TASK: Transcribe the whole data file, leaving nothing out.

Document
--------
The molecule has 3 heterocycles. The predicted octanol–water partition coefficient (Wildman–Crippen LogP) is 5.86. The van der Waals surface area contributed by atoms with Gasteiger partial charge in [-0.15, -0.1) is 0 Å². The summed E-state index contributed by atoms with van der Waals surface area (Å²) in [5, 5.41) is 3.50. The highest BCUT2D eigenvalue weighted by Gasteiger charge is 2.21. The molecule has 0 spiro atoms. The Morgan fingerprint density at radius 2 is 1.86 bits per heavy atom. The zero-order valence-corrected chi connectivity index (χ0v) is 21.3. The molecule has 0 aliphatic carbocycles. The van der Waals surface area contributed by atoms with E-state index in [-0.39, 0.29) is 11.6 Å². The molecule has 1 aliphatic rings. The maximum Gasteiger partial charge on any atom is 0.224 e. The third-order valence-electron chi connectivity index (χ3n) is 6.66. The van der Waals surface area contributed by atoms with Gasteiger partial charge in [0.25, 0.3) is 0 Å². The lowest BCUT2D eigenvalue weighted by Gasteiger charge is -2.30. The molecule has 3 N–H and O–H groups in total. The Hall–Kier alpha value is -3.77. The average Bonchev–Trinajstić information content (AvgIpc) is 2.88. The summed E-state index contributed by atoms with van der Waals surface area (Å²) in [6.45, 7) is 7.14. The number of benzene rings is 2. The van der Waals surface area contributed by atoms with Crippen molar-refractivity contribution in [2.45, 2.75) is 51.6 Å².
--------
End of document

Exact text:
The molecule has 3 heterocycles. The predicted octanol–water partition coefficient (Wildman–Crippen LogP) is 5.86. The van der Waals surface area contributed by atoms with Gasteiger partial charge in [-0.15, -0.1) is 0 Å². The summed E-state index contributed by atoms with van der Waals surface area (Å²) in [5, 5.41) is 3.50. The highest BCUT2D eigenvalue weighted by Gasteiger charge is 2.21. The molecule has 0 spiro atoms. The Morgan fingerprint density at radius 2 is 1.86 bits per heavy atom. The zero-order valence-corrected chi connectivity index (χ0v) is 21.3. The molecule has 0 aliphatic carbocycles. The van der Waals surface area contributed by atoms with E-state index in [-0.39, 0.29) is 11.6 Å². The molecule has 1 aliphatic rings. The maximum Gasteiger partial charge on any atom is 0.224 e. The third-order valence-electron chi connectivity index (χ3n) is 6.66. The van der Waals surface area contributed by atoms with Gasteiger partial charge in [0.25, 0.3) is 0 Å². The lowest BCUT2D eigenvalue weighted by Gasteiger charge is -2.30. The molecule has 3 N–H and O–H groups in total. The Hall–Kier alpha value is -3.77. The average Bonchev–Trinajstić information content (AvgIpc) is 2.88. The summed E-state index contributed by atoms with van der Waals surface area (Å²) in [6.45, 7) is 7.14. The number of benzene rings is 2. The van der Waals surface area contributed by atoms with Crippen molar-refractivity contribution in [2.45, 2.75) is 51.6 Å².